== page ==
Herbivores: Hispine (Chrysomelidae) beetles mate and reproduce in rolled up leaves. Larvae eat rolled leaves (see Strong 1983).
Pollinators: Hummingbirds, occasionally by hermit hummingbirds whose beaks are sickle-shaped, like the flowers, but H. latispatha are primarily pollinated by non-hermit territorial species (see Stiles 1983).
Dispersers: Frugivorous understory birds.
Prefer open areas in forest, like large treefall gaps, river edges and landslides. Do well on forest edge, roadsides and gardens. Also occur in secondary forest if canopy is somewhat open.
Life History and Behavior
In aseasonal tropical areas, H. latispatha may flower and fruit all year. In more seasonal forest, bracts and flowers will only be seen during the wetter months.
H. latispatha blooms mainly in June to August during the beginning of the rainy season (in Central America) but inflorescences have been known to occur in any month on the Pacific slope of Costa Rica (Stiles 1983). H. latispatha produces yellow tubular flowers with the perianth averaging 40-45mm in length (Stiles 1983). Each flower secretes sucrose rich nectar that attracts hummingbirds which is the species pollinator (Stiles 1983). After pollination, each flower is protected by a membranaceous bract that covers the ripening fruit for 2-3 months while the fruit ripens (Stiles 1983). When the fruit is ripe it turns from green to blue black and the protective floral bract has either rotted or been pushed away and the fruit is exposed to dispersers (Stiles 1983). The mature fruit is a drupe containing one to three seeds and has a hard inner seed protecting layer (Berry and Kress 1991). The fruit’s outer layer is fleshy and attractive to bird and mammal dispersers (Berry and Kress 1991).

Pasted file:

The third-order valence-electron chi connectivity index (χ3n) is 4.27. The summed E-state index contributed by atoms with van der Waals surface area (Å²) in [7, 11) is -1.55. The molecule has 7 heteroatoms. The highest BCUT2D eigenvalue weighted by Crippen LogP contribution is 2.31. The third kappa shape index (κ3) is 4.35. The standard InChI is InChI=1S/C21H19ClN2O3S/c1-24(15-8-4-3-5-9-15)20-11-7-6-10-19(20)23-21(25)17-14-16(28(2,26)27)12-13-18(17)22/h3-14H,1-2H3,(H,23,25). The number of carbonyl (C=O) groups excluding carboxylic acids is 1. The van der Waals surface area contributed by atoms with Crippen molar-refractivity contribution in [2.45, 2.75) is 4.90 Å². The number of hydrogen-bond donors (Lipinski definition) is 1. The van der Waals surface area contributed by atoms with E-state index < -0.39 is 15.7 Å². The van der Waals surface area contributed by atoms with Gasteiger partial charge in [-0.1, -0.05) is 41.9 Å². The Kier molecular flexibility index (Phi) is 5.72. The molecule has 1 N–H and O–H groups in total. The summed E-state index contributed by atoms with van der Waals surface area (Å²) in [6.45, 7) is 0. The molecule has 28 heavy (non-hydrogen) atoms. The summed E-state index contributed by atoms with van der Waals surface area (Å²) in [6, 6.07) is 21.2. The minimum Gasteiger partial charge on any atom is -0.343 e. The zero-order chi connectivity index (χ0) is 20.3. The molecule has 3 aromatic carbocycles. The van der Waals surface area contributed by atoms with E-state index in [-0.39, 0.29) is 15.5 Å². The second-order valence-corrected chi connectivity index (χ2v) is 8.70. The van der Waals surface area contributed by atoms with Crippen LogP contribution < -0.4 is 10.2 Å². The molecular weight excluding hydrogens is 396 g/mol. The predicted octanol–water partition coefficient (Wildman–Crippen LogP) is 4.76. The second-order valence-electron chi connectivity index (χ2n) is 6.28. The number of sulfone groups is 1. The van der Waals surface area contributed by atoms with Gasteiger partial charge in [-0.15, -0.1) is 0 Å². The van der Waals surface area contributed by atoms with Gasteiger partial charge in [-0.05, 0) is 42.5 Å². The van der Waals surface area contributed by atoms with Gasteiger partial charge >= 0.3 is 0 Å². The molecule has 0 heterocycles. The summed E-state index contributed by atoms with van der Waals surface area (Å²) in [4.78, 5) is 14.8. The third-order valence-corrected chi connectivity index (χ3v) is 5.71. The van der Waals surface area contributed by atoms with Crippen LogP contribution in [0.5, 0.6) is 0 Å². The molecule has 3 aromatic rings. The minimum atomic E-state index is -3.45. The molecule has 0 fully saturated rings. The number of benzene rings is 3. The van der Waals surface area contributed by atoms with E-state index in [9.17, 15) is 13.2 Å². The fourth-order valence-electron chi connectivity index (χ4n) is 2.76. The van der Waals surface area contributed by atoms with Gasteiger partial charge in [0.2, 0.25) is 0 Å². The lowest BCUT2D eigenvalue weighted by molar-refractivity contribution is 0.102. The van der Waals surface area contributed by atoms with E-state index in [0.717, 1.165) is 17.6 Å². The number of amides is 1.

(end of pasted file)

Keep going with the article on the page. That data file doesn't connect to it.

Asexual reproduction also occurs, forming clumps or small groves of plants via underground stems or stems just at the ground.